Keep up with the latest hiring trends!

Facebook & Cambridge Analytica: What We Know So Far

It’s 2007, and Facebook’s influence on our social lives has become an integral part of daily life. 50 Million people are signed up, and that number is growing at an exceptional rate – up 30 million from the previous year. The role of the social media site is no longer to merely stay connected with friends, but to shift our daily work and social lives online. We’re playing Farmville, taking quizzes to determine our personality types, and sharing our data with third-party apps. Mark Zuckerberg is 23 years old and is about to become the youngest billionaire in the world.

Fast-forward to 2018 and it’s not uncommon to hear about the company in the same utterances as the 2018 presidential election, Brexit, and major user data breaches. Last month, The Guardian’s Observer and The New York Times published the astonishing story of the Cambridge Analytica group and Facebook’s involvement in the data mining scandal. In the UK, Channel 4 news broadcast the results of their four-month undercover investigation, in which data was revealed to have been used to identify swing voters and influence political leanings through micro-targeting methods. The story is growing with each day that passes, but here is what we know so far.

Who’s data was breached?

According to The Guardian, 50 million Facebook profiles had their data breached and handed over to the Cambridge Analytica group. The data was collected through seemingly innocuous third-party quizzes, apparently designed to inform users of their ‘personality types’, their ‘day of death’ as it relates to their date of birth, and others. The quizzes were created to allow third party permission to user data, as well as that of those on their friend’s list. If you took a personality quiz on Facebook in the mid to late aughts, your data may have been mined and passed on to this group.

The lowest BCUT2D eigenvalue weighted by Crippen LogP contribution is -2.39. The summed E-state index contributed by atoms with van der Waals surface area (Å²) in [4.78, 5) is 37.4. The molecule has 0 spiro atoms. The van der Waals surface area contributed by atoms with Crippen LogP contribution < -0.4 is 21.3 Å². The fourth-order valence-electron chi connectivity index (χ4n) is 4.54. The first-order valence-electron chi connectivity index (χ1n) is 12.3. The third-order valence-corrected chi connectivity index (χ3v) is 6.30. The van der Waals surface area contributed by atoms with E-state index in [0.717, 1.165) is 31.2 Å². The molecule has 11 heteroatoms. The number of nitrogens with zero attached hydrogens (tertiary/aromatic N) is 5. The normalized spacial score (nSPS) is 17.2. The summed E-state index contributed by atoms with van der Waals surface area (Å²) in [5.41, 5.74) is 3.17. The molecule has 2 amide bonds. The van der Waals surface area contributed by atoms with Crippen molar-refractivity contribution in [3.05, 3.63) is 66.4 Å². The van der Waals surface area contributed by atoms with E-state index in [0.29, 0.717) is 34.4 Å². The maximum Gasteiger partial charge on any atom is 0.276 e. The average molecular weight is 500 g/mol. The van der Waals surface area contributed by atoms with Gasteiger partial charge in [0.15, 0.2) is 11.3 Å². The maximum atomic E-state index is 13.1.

What happened with this data?

According to a Cambridge Analytica whistleblower, this data was obtained by the group in order to build psychological profiles and create targeted political advertisements to users during the 2016 US presidential election. Facebook has been alerted to the breaches since early 2015 but failed to either disclose information to users regarding their data or to increase their data security. Since the group is based outside of the United States, they may be in violation of a US law which bans foreign nations from influencing election based activities.

Where does Facebook stand now?

The Federal Trade Commission is currently investigating Facebook’s privacy practices. Tom Pahl, acting director of the FTC’s bureau of consumer protection, described in a statement how Facebook was involved in “unfair acts that cause substantial injury to consumers”. Facebook CEO Mark Zuckerberg publically apologised last Thursday by taking out full back-page ads in seven British and three American newspapers. The statement read;

We have a responsibility to protect your information. If we can’t, we don’t deserve it.

You may have heard about a quiz app built by a university researcher that leaked Facebook data of millions of people in 2014. This was a breach of trust, and I’m sorry we didn’t do more at the time. We’re now taking steps to make sure this doesn’t happen again.

We’ve already stopped apps like this from getting so much information. Now we’re limiting the data apps get when you sign in using Facebook.

We’re also investigating every single app that had access to large amounts of data before we fixed this. We expect there are others. And when we find them, we will ban them and tell everyone affected.

Finally, we’ll remind you which apps you’ve given access to your information — so you can shut off the ones you don’t want anymore.

Thank you for believing in this community. I promise to do better for you.

Mark Zuckerberg

Source: time.com

During a shaky time in both politics and cybersecurity, it would appear that distrust in social media is reaching boiling point. Misinformation about ownership of personal data, and how this data is used to create and distribute targeted political propaganda may be the downfall of social media as we know it. It is of the utmost importance going forward, that companies who extract and store data on individuals are transparent and forthcoming with the extent of it, and how it is put to use. As ever, it is useful to remember that if you are not being sold something, you are likely the product.

Find out how the likes of IBM, IKEA and Siemens
drive hiring excellence with SocialTalent